One of the things that attracted me so strongly to fairy tales in my youth was the dark, dangerous quality to them. They were full of beautiful imagery, but this imagery was of both the light and dark quality. There were crystalline trees, but also forbidding forests. There were beautiful princesses, but also stepsisters who cut off their own ankles and toes in order to fit into a shoe (and a prince who was too dumb to notice the bleeding until a little bird drew his attention to it… what a jackass). The melding of such horrid ideas with “happily ever after” was a big draw for me, but Disney has scaled waaaaaaaay back on the “frightening” aspect of the original stories. Ladies and gentlemen, “The Little Mermaid” does not. end. well. Ariel dies and gets turned into sea foam, never living out her life with her prince. Check the story.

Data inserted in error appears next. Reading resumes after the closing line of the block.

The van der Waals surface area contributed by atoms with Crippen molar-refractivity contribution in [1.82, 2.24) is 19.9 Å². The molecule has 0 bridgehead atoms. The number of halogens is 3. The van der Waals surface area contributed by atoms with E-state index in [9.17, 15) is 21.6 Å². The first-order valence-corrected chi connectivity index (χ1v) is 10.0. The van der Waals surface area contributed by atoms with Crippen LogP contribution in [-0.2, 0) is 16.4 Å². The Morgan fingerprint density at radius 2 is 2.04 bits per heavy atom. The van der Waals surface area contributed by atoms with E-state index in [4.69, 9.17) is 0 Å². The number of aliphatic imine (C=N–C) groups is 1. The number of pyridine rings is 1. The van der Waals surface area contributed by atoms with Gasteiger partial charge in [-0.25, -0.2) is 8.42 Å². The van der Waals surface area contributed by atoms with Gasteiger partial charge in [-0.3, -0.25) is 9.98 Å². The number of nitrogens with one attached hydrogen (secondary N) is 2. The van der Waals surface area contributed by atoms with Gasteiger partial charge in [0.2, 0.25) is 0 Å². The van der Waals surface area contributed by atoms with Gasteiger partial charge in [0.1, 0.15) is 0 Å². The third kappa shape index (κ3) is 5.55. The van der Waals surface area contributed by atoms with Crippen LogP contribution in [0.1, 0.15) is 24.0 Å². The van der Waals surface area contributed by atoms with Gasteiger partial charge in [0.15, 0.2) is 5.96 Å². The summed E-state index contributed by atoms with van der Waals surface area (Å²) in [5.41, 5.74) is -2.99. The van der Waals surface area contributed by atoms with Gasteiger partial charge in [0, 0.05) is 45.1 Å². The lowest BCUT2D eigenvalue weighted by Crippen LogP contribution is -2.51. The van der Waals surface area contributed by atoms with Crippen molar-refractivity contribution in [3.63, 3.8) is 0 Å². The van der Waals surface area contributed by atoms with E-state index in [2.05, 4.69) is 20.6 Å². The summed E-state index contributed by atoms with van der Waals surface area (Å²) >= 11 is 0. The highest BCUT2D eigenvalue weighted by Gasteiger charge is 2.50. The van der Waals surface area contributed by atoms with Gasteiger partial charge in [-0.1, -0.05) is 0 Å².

Creepiest duet ever?  I think so.